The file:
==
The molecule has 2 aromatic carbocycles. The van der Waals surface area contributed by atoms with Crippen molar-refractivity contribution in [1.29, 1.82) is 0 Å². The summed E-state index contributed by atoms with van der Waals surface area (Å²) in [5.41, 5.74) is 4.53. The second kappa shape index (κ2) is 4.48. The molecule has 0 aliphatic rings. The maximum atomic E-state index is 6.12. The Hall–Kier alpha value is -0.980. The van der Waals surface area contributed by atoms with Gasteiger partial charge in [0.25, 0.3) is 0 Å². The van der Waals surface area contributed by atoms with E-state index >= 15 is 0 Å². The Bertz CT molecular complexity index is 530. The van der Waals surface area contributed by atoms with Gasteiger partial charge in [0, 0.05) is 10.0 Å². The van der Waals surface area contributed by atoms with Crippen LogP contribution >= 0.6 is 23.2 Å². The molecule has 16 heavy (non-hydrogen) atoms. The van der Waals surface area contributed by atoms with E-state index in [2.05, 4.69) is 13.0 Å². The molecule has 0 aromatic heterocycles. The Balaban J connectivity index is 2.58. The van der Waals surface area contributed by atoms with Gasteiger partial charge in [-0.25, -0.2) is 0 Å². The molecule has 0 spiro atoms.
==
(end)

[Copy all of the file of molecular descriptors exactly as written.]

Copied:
The molecule has 2 aromatic carbocycles. The van der Waals surface area contributed by atoms with Crippen molar-refractivity contribution in [1.29, 1.82) is 0 Å². The summed E-state index contributed by atoms with van der Waals surface area (Å²) in [5.41, 5.74) is 4.53. The second kappa shape index (κ2) is 4.48. The molecule has 0 aliphatic rings. The maximum atomic E-state index is 6.12. The Hall–Kier alpha value is -0.980. The van der Waals surface area contributed by atoms with Gasteiger partial charge in [0.25, 0.3) is 0 Å². The van der Waals surface area contributed by atoms with E-state index >= 15 is 0 Å². The Bertz CT molecular complexity index is 530. The van der Waals surface area contributed by atoms with Gasteiger partial charge in [0, 0.05) is 10.0 Å². The van der Waals surface area contributed by atoms with Crippen LogP contribution >= 0.6 is 23.2 Å². The molecule has 16 heavy (non-hydrogen) atoms. The van der Waals surface area contributed by atoms with E-state index in [2.05, 4.69) is 13.0 Å². The molecule has 0 aromatic heterocycles. The Balaban J connectivity index is 2.58. The van der Waals surface area contributed by atoms with Gasteiger partial charge in [-0.25, -0.2) is 0 Å². The molecule has 0 spiro atoms.